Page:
Clearly reverent of the beavers, herons, foxes, deer and many other forms of wildlife who thrive here, the nature center is welcoming to humans, too (especially little ones who like to climb in the indoor treehouse). Trails of varying lengths ramble around the serene lake, through the woods and the butterfly garden, past the human sundial and to the bird viewing meadow.
This wonderful place is as inviting to the rich wildlife it hosts as it is to its visitors. The nature center offers captivating and thoughtful programs for children, native plant sales, educational seminars and other special events. Trails gently encircle the nature center – perfect for little legs and still full of intrigue and adventure as they pass through butterfly gardens, along scenic bluffs, through shaded woods and past bird viewing platforms.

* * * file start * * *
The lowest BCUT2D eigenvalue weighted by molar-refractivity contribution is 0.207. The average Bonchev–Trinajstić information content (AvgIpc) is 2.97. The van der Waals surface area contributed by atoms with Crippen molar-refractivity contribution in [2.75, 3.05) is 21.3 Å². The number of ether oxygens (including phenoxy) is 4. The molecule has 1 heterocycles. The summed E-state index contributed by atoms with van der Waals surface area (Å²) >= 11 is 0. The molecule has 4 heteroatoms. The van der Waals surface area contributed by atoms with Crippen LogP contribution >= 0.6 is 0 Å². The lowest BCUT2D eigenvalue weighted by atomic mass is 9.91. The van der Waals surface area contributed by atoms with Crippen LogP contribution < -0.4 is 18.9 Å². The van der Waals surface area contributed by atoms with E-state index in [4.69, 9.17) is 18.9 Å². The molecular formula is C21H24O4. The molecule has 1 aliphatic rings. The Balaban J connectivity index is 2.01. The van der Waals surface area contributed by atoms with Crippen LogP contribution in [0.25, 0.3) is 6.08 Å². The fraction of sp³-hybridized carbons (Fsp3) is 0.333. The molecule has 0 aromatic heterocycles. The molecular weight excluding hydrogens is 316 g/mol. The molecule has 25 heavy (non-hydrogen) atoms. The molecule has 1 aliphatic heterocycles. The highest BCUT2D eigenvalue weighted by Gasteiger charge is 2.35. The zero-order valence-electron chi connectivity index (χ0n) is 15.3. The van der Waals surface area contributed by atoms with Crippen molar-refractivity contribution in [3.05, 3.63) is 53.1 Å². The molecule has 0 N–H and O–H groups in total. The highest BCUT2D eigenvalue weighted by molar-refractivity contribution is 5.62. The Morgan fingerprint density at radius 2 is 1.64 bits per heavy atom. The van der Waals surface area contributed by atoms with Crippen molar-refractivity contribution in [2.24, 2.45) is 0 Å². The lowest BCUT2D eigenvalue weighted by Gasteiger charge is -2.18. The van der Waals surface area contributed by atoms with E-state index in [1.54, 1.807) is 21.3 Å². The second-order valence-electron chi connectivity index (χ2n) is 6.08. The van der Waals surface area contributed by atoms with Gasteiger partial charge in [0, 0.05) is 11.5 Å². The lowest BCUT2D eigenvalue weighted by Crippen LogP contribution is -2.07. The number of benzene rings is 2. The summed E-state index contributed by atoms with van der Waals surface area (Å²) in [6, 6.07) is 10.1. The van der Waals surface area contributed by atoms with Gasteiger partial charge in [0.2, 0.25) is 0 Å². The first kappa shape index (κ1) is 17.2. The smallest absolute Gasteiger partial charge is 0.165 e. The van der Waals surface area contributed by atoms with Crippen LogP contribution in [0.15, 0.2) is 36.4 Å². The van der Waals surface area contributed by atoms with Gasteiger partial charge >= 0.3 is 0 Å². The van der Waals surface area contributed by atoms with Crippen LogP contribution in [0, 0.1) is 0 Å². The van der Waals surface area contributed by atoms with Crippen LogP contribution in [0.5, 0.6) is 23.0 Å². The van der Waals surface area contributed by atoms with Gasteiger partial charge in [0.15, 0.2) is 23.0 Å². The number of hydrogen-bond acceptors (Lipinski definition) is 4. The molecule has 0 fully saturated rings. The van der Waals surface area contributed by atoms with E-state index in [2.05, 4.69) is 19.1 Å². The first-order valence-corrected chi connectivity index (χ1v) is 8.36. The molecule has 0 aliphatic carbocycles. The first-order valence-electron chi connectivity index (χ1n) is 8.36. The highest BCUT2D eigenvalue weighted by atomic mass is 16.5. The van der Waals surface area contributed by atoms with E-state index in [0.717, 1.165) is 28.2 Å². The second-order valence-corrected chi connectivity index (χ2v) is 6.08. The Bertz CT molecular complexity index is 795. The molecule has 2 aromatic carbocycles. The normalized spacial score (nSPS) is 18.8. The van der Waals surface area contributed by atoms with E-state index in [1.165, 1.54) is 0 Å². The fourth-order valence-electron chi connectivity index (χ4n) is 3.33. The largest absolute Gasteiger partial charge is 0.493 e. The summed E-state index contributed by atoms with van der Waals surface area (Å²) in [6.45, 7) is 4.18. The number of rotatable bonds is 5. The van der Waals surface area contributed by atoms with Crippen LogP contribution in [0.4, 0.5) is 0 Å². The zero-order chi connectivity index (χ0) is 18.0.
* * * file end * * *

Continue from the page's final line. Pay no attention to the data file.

Flanking the lake on either side are several trails with impressively varied scenery. The driveway that leads into the preserve continues as the broad and level footpath on the South side of the lake, which feeds into a network of wooded footpaths, the most intriguing of which cuts along a skinny peninsula to a bench marking the center of the lake. Other branches of the trail skirt the railway and delve deeper through the woods – but don’t be fooled, none will loop you around the lake to your starting point.
In early June, I ended up tiptoeing along the lake’s Northern perimeter on an utterly idyllic, sandy trail with lower growth including blueberry bushes laden with fruit and a heron who kept goading me. Lovely views and a jumping off point into the deeper Devils Brook forest.
AS A WINE….
She’d be an impressive Chablis with flinty, mineral purity showcasing beautifully fresh and spriteful lemony pear flavors.